The Uncertain Scope of Malicious Prosecution: Insights from Canada
Tort Law Review, March 2016, Forthcoming
35 Pages Posted: 5 Feb 2016
Date Written: February 4, 2016
In the last fifteen years, courts throughout the commonwealth have been struggling to redefine the scope of malicious prosecution. The vexing question is whether the cause of action may lie for wrongful administrative and civil proceedings, or whether it is restricted to criminal ones. This is exemplified by a number of divergent judgments in the United Kingdom and Australia, which are very difficult to reconcile on principled grounds. This paper brings the Canadian experience to bear on this issue through an empirical analysis of cases from Ontario, which extended malicious prosecution to administrative proceedings 25 years ago and thus offers a natural experiment of the implications of broadening the tort. This analysis shows that fears about opening the floodgates of litigation are unsubstantiated. Most claims in the sample did not make it to trial and three-quarters of them were dismissed. Furthermore, defendants usually prevailed on pre-trial motions to dismiss, which suggests that baseless claims may be disposed of quickly. Not surprisingly, the most common ground for dismissal was absence of malice, which indicates that the tort is sufficiently onerous to keep it in check. In addition to this empirical analysis, the article examines both the early and more recent case law, concluding that defining the scope of the tort based on the nature of the underlying proceeding is unsupportable. Specifically, such a categorical approach produces inconsistent and arbitrary outcomes that have little to do with the tort’s policy rationale. And malicious prosecution fills a real gap in the law because other torts do not apply, meaning that without it victims of wrongful administrative or civil proceedings would be left uncompensated.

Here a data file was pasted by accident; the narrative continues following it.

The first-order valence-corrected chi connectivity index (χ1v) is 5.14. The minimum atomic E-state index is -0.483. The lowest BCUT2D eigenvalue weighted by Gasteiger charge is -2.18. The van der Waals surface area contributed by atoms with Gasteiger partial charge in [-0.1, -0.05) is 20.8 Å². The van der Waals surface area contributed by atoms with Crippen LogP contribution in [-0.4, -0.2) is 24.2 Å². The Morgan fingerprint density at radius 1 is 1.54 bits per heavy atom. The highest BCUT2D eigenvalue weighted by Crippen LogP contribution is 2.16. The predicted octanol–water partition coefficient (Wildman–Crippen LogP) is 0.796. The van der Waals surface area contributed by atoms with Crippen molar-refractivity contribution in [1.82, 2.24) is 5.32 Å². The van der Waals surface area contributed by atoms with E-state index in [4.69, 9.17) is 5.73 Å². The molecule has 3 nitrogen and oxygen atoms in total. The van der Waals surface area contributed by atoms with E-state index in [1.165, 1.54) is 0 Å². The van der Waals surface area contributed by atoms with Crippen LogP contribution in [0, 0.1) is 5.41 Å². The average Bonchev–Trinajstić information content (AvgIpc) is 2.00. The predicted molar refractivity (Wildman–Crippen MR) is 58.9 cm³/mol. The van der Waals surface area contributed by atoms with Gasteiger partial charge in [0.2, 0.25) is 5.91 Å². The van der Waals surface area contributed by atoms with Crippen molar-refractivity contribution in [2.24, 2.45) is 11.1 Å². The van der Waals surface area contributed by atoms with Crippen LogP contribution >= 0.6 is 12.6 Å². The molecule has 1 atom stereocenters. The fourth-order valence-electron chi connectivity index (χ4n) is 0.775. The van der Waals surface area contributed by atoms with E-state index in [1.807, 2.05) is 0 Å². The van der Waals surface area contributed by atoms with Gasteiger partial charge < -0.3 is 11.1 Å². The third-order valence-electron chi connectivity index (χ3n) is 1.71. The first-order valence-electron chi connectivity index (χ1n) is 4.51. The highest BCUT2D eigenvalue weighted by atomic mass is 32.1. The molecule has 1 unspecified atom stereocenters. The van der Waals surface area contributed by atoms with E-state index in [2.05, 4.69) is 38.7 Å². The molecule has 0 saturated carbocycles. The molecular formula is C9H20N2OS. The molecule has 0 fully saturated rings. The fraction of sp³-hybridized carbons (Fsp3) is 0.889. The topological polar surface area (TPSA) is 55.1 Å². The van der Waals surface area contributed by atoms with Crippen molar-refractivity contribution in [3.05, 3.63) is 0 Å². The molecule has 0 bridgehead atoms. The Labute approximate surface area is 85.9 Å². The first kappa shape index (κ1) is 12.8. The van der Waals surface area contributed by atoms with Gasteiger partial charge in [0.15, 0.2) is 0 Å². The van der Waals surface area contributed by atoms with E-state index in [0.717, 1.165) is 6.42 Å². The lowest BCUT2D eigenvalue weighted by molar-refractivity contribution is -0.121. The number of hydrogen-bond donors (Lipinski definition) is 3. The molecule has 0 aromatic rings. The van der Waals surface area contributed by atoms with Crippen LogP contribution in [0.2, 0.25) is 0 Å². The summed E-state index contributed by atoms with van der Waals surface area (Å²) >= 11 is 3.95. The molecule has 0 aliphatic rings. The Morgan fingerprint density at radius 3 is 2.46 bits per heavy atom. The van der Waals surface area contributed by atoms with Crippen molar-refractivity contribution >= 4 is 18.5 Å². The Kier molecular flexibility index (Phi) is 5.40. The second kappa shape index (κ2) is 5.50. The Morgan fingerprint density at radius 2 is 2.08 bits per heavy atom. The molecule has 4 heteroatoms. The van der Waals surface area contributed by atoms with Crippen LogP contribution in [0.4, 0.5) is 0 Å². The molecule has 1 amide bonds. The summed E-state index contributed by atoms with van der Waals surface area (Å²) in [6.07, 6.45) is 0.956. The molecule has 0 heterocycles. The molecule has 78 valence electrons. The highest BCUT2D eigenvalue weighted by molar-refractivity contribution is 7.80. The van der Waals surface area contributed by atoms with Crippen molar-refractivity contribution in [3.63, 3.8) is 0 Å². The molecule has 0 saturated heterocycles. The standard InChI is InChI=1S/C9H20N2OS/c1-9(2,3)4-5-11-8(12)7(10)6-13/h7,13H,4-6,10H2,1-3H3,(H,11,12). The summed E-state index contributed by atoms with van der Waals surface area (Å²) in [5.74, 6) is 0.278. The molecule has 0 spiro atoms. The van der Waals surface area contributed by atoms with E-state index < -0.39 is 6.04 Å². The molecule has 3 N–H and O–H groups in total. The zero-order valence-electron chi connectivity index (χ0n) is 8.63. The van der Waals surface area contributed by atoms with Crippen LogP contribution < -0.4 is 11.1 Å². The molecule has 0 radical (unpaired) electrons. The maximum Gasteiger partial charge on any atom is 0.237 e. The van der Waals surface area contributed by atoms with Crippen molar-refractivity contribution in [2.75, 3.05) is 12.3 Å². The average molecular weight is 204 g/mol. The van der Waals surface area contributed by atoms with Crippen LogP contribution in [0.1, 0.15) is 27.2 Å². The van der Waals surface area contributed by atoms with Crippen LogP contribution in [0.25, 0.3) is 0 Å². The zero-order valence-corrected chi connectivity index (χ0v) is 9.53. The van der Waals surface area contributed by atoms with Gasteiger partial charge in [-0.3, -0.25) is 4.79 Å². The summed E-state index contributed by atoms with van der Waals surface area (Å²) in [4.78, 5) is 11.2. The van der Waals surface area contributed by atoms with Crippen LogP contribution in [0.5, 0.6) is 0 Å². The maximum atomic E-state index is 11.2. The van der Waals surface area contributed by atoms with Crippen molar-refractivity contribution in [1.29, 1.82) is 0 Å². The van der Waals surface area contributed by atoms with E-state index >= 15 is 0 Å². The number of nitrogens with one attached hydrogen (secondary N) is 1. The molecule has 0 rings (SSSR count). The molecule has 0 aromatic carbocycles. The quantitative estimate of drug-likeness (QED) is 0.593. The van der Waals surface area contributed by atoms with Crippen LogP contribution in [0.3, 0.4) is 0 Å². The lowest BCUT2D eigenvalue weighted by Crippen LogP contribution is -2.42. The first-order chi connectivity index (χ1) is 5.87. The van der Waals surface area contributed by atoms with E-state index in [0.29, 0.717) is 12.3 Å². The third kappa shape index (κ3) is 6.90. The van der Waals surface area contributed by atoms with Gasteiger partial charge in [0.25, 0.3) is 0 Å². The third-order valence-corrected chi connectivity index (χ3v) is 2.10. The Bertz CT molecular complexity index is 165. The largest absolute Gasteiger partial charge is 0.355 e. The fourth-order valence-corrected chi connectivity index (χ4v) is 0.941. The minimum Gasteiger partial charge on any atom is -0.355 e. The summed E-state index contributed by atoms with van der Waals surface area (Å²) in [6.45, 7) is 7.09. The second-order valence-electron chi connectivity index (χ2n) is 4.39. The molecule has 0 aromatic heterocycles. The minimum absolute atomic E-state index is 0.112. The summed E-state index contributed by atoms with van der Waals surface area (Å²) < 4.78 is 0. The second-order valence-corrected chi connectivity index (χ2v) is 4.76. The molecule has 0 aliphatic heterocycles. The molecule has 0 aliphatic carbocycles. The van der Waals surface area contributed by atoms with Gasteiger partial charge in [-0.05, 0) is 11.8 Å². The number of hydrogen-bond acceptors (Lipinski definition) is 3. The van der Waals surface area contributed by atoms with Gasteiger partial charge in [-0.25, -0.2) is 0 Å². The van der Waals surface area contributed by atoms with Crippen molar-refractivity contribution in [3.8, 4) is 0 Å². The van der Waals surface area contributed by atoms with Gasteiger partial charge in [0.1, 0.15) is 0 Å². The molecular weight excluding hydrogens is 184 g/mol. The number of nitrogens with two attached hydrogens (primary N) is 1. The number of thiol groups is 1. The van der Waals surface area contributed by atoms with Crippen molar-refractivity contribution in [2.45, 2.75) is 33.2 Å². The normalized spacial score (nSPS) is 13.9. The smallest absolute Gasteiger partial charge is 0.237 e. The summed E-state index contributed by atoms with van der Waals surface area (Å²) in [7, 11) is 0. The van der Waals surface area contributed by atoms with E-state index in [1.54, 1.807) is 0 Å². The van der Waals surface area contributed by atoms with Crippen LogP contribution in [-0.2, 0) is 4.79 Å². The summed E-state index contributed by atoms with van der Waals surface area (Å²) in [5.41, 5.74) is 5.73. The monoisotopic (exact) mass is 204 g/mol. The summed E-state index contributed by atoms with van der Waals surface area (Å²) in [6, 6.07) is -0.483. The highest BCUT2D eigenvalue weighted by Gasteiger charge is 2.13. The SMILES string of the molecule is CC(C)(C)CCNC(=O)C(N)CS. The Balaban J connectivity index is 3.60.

Keywords: Tort Law, Malicious Prosecution
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